We all have days we will remember until we die. Some of my most memorable were when I served as an infantry Marine in Charlie Company, first battalion, third Marines. A recruiter once told me, “people do not enlist in the military for reasons of patriotism, that comes later.” Sadly, this statement rang true for me. I was illiterate until eighth grade and by high school graduation I was still struggling and had limited options for life after school. The Marine Corps was my ticket to opportunities to include perhaps even a college degree.
The, “that comes later” began on a sunny Hawaiian day in 1990. We were on the big island of Hawaii when our company commander stopped training, pulled all of us together, and told us that Iraq invaded Kuwait. The United States was moving to war, Charlie Company was going but I was not. My last day was a Friday, we were watching young Hawaiians protesting our going to “war for oil” on the television; our level of anger was high. Then I heard a simple statement cut through all the noise, “Gentlemen…democracy is tolerance to all you despise.” It was our commanding officer; we called the room to attention as he walked out; message received.
During Desert Storm I was doing other things for the corps and it was during this time I came to understand my past commanding officer meant that “tolerance” meant patriotism. It was on the day I received word that LCpl. Stuart (my friend, my brother in the corps,) had died; shot in the head. I was reminded that we serve and if fate required die so people in the United States and in many other countries can do things that we despise…that is the price of freedom. Stuart would not be the last to die. Before Charlie Company returned home, 1stLt. Monroe, the company Executive Officer, would join him. I wondered which was better – Stuart was single but from a large family that would remember him or Monroe, a single orphan, who didn’t have anyone to have his belongings shipped to. For me, today my list, adding Cpl. Nelson from Kenosha and Capt. McCarthy; both lost in Operation Iraqi Freedom, has grown to twenty-four. The four named were lost in combat, all the others died in training accidents.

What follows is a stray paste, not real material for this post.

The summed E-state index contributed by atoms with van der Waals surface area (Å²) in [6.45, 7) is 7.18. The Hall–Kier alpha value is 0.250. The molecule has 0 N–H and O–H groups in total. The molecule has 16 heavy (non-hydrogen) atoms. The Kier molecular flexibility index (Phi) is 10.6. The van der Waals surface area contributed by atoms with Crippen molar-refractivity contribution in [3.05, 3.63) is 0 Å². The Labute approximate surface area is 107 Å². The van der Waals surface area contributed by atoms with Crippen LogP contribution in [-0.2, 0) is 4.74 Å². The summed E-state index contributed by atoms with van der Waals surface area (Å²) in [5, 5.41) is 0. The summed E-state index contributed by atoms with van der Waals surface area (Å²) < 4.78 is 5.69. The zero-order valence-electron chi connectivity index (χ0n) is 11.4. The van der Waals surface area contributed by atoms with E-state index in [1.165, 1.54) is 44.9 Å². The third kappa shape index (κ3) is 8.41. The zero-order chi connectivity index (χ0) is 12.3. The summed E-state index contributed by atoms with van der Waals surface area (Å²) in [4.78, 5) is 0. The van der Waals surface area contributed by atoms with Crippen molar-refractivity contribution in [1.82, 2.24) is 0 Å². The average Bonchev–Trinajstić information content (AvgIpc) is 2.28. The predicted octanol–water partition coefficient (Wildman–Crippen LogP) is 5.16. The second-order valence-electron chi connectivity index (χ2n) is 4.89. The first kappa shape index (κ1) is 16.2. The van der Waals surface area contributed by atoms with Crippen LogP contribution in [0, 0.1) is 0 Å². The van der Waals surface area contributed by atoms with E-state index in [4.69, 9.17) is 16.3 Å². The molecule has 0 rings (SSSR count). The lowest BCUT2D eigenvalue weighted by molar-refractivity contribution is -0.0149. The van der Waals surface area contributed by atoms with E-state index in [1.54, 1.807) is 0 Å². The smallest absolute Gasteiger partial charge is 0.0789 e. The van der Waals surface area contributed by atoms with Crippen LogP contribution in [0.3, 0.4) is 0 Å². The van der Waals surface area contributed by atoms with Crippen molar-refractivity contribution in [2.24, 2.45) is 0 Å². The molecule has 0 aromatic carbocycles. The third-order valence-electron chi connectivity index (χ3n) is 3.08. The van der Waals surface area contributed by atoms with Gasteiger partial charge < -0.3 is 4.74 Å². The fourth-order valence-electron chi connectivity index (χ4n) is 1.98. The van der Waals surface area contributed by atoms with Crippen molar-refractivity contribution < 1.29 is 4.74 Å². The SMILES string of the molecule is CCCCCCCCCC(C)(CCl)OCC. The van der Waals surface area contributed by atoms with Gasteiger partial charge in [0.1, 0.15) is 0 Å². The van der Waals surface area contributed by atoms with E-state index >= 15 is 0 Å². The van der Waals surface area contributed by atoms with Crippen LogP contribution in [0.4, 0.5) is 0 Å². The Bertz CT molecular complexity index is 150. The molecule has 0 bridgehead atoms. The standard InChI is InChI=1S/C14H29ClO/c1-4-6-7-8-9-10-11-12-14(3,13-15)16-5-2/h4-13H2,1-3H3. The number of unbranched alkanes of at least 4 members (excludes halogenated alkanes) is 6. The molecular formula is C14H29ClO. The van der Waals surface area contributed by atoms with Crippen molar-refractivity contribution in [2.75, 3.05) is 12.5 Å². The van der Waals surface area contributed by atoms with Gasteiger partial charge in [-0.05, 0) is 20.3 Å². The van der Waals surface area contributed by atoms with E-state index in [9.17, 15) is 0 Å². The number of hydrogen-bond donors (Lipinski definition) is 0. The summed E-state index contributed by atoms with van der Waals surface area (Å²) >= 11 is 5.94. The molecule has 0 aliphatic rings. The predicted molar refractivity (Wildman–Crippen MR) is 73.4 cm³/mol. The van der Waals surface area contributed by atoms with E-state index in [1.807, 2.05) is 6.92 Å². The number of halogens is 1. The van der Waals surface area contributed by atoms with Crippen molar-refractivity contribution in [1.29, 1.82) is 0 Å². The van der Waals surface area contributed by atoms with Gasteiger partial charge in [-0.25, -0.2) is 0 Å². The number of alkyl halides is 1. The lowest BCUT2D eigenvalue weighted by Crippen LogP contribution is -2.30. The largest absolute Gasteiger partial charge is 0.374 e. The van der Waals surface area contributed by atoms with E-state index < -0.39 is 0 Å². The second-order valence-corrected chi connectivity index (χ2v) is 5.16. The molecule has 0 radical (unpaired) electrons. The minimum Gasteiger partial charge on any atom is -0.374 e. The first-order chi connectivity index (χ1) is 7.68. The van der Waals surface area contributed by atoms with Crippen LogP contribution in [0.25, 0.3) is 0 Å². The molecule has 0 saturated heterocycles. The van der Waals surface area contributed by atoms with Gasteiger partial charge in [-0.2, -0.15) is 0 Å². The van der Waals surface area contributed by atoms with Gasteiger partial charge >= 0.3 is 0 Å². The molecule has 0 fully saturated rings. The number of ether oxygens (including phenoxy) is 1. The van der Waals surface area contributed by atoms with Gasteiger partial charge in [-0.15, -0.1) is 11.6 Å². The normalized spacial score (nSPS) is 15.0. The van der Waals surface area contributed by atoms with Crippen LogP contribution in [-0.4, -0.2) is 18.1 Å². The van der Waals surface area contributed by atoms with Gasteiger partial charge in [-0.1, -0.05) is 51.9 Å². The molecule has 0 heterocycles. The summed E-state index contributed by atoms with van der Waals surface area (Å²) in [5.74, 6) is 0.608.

So, I ask all of you to help me remember my friends this Memorial Day by giving them and all the others that are with them something they gave up, one hour of your most precious commodity, one hour of your time.
Please join me, my children, and my veteran brothers and sisters with American Legion Post 21 as we remember those who gave up their time so Americans can do things that we despise. Our program will be held at Green Ridge cemetery here in Kenosha starting at 10:00AM. If you cannot join me, then please take a moment and reflect on all our young service members who are not home this Memorial Day and consider how many will not be with us by next Memorial Day and remember that is the price of freedom.